Wednesday, 14 October 2015

Innovation or Thrift? The Rise of Whisky's Unusual Oak Finishes

Photo: Mike McCune (CCL)
Glenomorangie have done it with the godfather of Super Tuscans, Sassicaia (and with Sauternes and others to great effect). Bruichladdich have played with Chateau Le Pin (Pomerol). Edradour seemingly have done it with anything they can find from Barolo to Chateauneuf du Pape. Glenfiddich – Madeira and Rum of course. And the list goes on, but what is really driving the recent surge in unusual oak finishes for the Scotch Whisky distilleries? 

Is it the clich├ęd frugal nature of the Scotsman (have you heard the rumour that the Grand Canyon was started by a Scotsman who lost a coin in a ditch?), or the other stereotype of the Scots being great innovators (telephones to televisions)? Or maybe something else completely?

The Scotch Whisky industry matures around 97% of its spirit in ex-American Bourbon barrels. Barrels that, by some estimates, have increased in price between 600-800% in the last 8 years alone. This of course must drive distilleries to search for new ways to keep costs in check.

Some are taking the approach of releasing younger entry levels single malts (often without age statement, a contentious issue for some) so they can get the barrels re-filled earlier with fresh spirit. Others are giving extra love and attention at the Coopers to their oak to maximise its life (some apparently will be used for over 100 years now). It is entirely possible that this is also encouraging distilleries to look elsewhere than the Bourbon industry for their barrels, particularly for a final wallop of flavour and complexity added toward the end of the maturation period (say the last 6 months).

These different barrel finishes, aside from potentially saving the distillery money are also an attempt to add something unique and special to the Whisky. In a market driven by fantastic growth and with an unbelievable increase in the level of competition, brands will do what they can to differentiate themselves and their products. Obscure finishes achieve this in a way that drinkers often understand as artisanal and limited, which in a world where ‘craft’ sells must undoubtable help with sales.

Not that using non-Bourbon barrels is a new path for the industry. Indeed 100 odd years ago wine casks were the favoured maturation vessel. Maybe with the enormous expansion of the industry and the resulting modernisation this is a nod back to simpler more romantic times.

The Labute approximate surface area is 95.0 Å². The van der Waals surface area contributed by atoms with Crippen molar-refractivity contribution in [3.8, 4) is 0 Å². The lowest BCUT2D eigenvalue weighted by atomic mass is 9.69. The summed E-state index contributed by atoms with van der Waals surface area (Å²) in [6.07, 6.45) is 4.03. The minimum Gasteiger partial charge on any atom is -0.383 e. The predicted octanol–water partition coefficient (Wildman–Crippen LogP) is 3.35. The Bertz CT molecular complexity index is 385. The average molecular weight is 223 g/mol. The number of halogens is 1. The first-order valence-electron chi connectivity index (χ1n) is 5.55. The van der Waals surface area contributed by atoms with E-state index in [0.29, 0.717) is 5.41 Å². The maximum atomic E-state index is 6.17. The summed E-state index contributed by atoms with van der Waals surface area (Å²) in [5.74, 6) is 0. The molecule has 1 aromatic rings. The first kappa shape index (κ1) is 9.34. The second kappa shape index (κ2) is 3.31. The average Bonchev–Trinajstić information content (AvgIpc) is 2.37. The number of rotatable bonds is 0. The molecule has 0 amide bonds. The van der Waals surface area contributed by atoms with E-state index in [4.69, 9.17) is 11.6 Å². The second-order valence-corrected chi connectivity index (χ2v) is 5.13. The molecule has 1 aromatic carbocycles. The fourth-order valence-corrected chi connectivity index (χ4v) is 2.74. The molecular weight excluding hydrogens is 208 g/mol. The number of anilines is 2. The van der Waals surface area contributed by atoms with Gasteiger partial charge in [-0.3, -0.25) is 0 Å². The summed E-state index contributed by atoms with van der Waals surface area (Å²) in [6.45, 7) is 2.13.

Whatever the motivation is the end results are definitely worth a taste! Here’s a few I had a taste of recently:

Glenmorangie Cote de Beaune wood finish. 46% ABV (£204.99 from Amazon). 10 years in ex-Bourbon followed by 2 years in ex Premier-Cru red Burgundy.

Copper coloured, with a slight reddish tinge from the oak finish. Sweet vanilla and blossom nose with hints of allspice. The palate is really smooth with lots going on; sweet dried fruits and spice warmth. There are hints of the Burgundian earthiness coming through, but the added complexity from the finish is present in a subtle and unpretentious way. Amazingly long finish. Overall a whisky to savour and enjoy slowly.
There's bottles of this floating around on whisky auction websites so it's worth keeping a look out.



Benromach Wood Finish Chateau Cissac (£39.99 from DrinkFinder). 45% ABV, approx. 6 years in First Fill ex-Bourbon followed by 20 months in Chateau Cissac (Red Bordeaux, Haut Medoc).

Amber-Gold in colour with an enjoyable medium peaty/phenolic nose but more towards medicinal iodine than clean smoke, with a hint of damp forest floor with some floral notes. On the palate, the expected peat is there, along with some nice cinnamon and pepper notes, but overall rather bitter I found. There is good citrus as well, and the length is good but overall unbalanced. Good but not memorable. This one is currently on release and can be picked up from www.drinkfinder.co.uk for £39.99 + delivery.




Edradour ‘Straight from the Cask’ 11 YO Barolo Finish. Vintage 2002 (£56.57 from Amazon). 57.7% ABV. First 9 years ‘in hogsheads’ with a 2 year finish in Ex-Barolo barrels.

It was a dark bar where I tried this, but to me the colour was verging on tawny. The nose was sweet sherry like, orange peel marmalade with loads of leather. The palate was leather and nuts with maple syrup. If I was generous I’d say maybe I could taste some of the ‘bitumen’ character from the Barolo, but not certainly. Overall though very luscious and smooth. My type of Whisky.

Aside from the Amazon link above, you might find this on the secondary market - they should be a bargain at around £60.

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